What begins as an eagerly anticipated Easter weekend reunion on Vancouver Island for a family of four unexpectedly develops into an ideological battle ground which threatens their very future as a family. Peter Boychuk’s outstanding new play, “Jesus Freak” is a highly entertaining, yet very serious look at the nature of family, love and tolerance.
Susan Campbell (Katharine Venour) and her husband Alan (Ron Reed) are looking forward to their weekend with their daughter Clara (Kaitlin Williams) who is studying in Montreal and son Nate (Brandon Bate) who lives in “no fun” Vancouver. Susan’s only request is that the weekend not be consumed with the usual political discussions so relished by Clara and her father. The children hope that their parents’ new vegetarian diet might include something that they’d actually want to eat.
The siblings arrive and begin to share their news. Nate has broken up with his boyfriend, Dustin, and Susan is experiencing continual health issues. When Clara’s turn finally arrives, she announces that she has joined a church and become a Christian. She wants to talk about it, but the conversations do not go well. Strong feelings are expressed, leaving Clara to feel alone and unsupported.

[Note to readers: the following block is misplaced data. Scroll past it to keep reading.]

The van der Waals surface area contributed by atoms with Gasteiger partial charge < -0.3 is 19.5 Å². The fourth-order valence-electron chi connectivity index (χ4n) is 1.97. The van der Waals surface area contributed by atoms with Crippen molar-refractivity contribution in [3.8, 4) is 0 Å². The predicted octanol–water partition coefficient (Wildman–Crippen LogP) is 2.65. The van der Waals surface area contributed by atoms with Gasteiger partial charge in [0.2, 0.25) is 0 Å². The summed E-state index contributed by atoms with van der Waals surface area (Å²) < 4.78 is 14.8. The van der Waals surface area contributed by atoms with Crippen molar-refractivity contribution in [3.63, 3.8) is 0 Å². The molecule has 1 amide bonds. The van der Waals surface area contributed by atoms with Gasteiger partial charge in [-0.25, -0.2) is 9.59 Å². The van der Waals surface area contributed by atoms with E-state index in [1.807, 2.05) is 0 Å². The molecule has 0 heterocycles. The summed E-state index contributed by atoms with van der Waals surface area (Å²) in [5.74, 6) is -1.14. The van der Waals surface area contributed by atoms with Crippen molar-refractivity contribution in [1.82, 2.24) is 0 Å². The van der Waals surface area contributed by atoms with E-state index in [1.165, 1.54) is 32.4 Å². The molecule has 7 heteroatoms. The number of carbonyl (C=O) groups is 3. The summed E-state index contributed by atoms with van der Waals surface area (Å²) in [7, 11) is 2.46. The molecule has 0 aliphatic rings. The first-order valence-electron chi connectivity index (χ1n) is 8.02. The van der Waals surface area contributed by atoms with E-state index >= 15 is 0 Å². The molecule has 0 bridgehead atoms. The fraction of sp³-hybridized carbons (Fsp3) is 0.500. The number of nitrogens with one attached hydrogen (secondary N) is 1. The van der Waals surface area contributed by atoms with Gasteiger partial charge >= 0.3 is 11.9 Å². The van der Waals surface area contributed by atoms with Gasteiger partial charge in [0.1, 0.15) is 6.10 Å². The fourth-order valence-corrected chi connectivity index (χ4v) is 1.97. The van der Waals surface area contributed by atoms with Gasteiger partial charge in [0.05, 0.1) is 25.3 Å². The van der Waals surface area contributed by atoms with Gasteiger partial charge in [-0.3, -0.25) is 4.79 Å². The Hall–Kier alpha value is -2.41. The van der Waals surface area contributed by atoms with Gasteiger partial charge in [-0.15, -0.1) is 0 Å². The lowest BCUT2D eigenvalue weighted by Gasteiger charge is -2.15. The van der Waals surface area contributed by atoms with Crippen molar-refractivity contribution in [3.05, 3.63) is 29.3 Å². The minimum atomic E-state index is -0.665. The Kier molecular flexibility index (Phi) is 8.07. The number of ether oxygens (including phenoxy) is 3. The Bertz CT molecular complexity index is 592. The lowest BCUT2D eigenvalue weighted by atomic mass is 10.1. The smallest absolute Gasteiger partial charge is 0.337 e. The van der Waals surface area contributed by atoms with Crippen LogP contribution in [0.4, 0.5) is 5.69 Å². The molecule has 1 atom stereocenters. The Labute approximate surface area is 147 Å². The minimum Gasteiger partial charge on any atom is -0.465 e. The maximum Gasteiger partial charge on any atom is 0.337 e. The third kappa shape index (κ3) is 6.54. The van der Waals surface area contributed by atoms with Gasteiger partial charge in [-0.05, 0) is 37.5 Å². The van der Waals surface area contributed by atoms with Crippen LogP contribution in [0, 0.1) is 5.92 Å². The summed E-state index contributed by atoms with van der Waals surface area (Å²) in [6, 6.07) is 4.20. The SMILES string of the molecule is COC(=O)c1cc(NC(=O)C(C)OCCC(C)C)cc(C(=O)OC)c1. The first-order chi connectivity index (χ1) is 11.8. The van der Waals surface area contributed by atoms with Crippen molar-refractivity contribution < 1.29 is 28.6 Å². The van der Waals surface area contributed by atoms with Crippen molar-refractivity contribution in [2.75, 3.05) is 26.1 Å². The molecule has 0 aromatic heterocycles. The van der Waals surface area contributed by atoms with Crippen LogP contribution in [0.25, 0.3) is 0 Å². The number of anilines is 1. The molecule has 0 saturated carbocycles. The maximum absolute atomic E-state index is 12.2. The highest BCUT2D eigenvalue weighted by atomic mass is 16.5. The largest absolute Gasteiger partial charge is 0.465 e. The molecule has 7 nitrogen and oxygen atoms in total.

The family members find themselves having to grapple with many of life’s biggest questions and to make personal decisions about how to move forward. The parts are extremely well performed by all four actors; their individual moral dilemmas feel genuine, and the audience can easily identify with the myriad of concurrent struggles.
At the conclusion of the production, the applause was prolonged; lively discussions began immediately. Under the direction of Morris Ertman, Pacific Theatre has, once again, provided patrons with “theatre that matters”.
“Jesus Freak” is playing at Pacific Theatre from March 1 – 23. For more information, visit: www.pacifictheatre.org
Review by Judy Robb
Images provided by Julia Lank, Pacific Theatre.